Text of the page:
1. What should I do if a Freedom of Information officer passes on my request to the press office?
Under the terms of the Freedom of Information Act, all authorities receiving information requests must treat them in an ‘applicant blind’ manner. This means who you are or what you do for a living shouldn’t make a difference to the outcome of the FOI request. Authorities also have to be ‘motive blind.’ They can speak to you to clarify queries about your request, but can’t seek to establish your motive or reason for asking for information. If a council press officer does contact you about your FOI request to ask why you submitted it, clearly the authority is being neither applicant blind or motive blind.
2. The council press officer tells me not to use FOI because it takes so long and to just ask them for the information instead. Should I do this?
It’s up to you and your relationship with that press officer. When you submit a Freedom of Information request, the council (or other body) has to consider whether it should release that information and has a limited set of reasons for refusing to release that information. You also have the right to appeal if information is not released to you under the Freedom of Information Act. Dealings with council press officers aren’t covered by any legislation and it’s quite likely that the council press officer will want to release information which shows the council in a positive light. That said, they just want to help you get information more quickly. Maybe.
3. Can’t the FOI officer just tell me my request is vexatious if they don’t want to release the information?
There are limited circumstances where a request can be described as vexatious, but the Information Commissioner’s guidance states that it is ‘unlikely’ that an individual FOI request could be treated as vexatious. The Commissioner says that to decide a request is vexatious, the authority must feel it is one of the following:
- Obsessive: The authority should look to the history of FOI requests from the requester relating to the same issue. The commissioner’s guidance states: ‘Relevant factors could include a very high volume and frequency of correspondence, requests for information the requester has already seen, or a clear intention to use the request to reopen issues that have already been considered.
- Harassment: The authority here has to believe that an FOI would lead to the harassment ‘of a reasonable person.’ However, it is the request itself, rather than the impact of information being released as a result of the request, that have to be considered. The Commissioner states here: “Relevant issues here could include a very high volume and frequency of correspondence, the use of hostile, abusive or offensive language, an unreasonable fixation on an individual member of staff, or mingling requests with accusations and complaints.”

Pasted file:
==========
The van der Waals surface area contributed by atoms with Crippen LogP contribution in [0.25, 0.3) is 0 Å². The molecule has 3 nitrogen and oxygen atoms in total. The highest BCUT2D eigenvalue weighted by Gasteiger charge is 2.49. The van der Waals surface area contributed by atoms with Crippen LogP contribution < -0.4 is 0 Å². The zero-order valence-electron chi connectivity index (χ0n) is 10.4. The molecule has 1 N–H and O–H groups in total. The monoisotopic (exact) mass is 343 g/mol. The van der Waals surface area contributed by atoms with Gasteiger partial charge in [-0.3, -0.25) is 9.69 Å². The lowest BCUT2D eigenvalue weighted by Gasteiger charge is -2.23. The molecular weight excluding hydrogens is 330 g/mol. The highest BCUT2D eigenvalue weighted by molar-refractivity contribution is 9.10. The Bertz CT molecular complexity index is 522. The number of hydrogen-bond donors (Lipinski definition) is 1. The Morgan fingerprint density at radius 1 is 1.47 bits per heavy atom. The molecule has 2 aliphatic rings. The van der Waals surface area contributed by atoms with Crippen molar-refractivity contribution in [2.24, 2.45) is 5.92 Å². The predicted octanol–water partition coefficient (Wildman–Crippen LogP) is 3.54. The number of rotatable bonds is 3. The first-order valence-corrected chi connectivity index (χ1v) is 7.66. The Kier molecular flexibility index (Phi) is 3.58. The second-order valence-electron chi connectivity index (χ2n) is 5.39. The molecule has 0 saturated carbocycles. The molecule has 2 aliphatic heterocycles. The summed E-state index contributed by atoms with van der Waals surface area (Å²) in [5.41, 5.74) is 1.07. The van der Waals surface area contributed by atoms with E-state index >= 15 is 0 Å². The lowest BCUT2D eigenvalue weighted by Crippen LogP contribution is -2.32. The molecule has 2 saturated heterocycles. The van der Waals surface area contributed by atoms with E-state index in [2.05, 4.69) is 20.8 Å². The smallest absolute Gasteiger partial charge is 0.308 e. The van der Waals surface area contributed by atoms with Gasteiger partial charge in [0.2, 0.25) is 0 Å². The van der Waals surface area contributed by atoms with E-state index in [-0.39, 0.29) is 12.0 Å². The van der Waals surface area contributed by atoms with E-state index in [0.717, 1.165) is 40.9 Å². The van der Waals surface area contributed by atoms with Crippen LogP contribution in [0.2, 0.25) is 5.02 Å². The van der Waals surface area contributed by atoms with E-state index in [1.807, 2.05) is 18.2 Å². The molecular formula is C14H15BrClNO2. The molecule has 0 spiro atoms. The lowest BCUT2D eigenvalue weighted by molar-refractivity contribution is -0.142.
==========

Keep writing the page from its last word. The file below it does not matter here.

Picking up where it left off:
- Disruption: Authorities can refuse requests if they feel that the main purpose of the request is to cause disruption or distraction to an authority. However, the authority must be able to prove this is the case, and the Commission states: “As this factor relates to the actual intention of the requester, it can be difficult to prove. Cases where this is a strong argument will be rare. However, if a requester states that the request is actually meant to cause maximum inconvenience, the request will almost certainly be vexatious.”
- Purpose or value: An authority can say there is no real value to an FOI request, but this alone cannot be enough to cause it be vexatious. This point can only be used to support other points listed above. However, the Commissioner also states that it may be the case that the fact the FOI request has a serious purpose can stop it being vexatious, even if it is causing some concern around points one to three above.
So in short, authorities can’t just say a request is vexatious without have good grounds to, so the emphasis is with the reporter to make sure they don’t give an authority good grounds to say it is vexatious. Being polite can go a long way here.